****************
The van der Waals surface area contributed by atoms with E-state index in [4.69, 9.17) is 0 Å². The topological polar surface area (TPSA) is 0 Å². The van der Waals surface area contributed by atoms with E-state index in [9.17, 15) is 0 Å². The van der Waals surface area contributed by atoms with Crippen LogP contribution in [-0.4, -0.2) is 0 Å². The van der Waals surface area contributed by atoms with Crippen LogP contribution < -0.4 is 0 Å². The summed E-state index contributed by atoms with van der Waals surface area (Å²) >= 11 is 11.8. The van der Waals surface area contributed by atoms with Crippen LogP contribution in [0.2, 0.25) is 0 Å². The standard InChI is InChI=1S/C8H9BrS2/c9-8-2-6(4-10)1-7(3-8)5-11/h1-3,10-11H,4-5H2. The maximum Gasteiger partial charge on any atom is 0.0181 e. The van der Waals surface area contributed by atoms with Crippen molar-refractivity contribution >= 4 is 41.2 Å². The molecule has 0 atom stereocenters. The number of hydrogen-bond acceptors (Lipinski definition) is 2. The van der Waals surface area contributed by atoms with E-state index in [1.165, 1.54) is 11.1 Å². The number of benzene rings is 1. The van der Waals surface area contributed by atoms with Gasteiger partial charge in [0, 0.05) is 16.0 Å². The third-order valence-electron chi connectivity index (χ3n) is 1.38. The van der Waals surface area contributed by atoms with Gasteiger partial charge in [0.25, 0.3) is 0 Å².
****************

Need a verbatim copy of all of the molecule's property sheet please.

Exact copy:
The van der Waals surface area contributed by atoms with E-state index in [4.69, 9.17) is 0 Å². The topological polar surface area (TPSA) is 0 Å². The van der Waals surface area contributed by atoms with E-state index in [9.17, 15) is 0 Å². The van der Waals surface area contributed by atoms with Crippen LogP contribution in [-0.4, -0.2) is 0 Å². The van der Waals surface area contributed by atoms with Crippen LogP contribution < -0.4 is 0 Å². The summed E-state index contributed by atoms with van der Waals surface area (Å²) >= 11 is 11.8. The van der Waals surface area contributed by atoms with Crippen LogP contribution in [0.2, 0.25) is 0 Å². The standard InChI is InChI=1S/C8H9BrS2/c9-8-2-6(4-10)1-7(3-8)5-11/h1-3,10-11H,4-5H2. The maximum Gasteiger partial charge on any atom is 0.0181 e. The van der Waals surface area contributed by atoms with Crippen molar-refractivity contribution >= 4 is 41.2 Å². The molecule has 0 atom stereocenters. The number of hydrogen-bond acceptors (Lipinski definition) is 2. The van der Waals surface area contributed by atoms with E-state index in [1.165, 1.54) is 11.1 Å². The number of benzene rings is 1. The van der Waals surface area contributed by atoms with Gasteiger partial charge in [0, 0.05) is 16.0 Å². The third-order valence-electron chi connectivity index (χ3n) is 1.38. The van der Waals surface area contributed by atoms with Gasteiger partial charge in [0.25, 0.3) is 0 Å².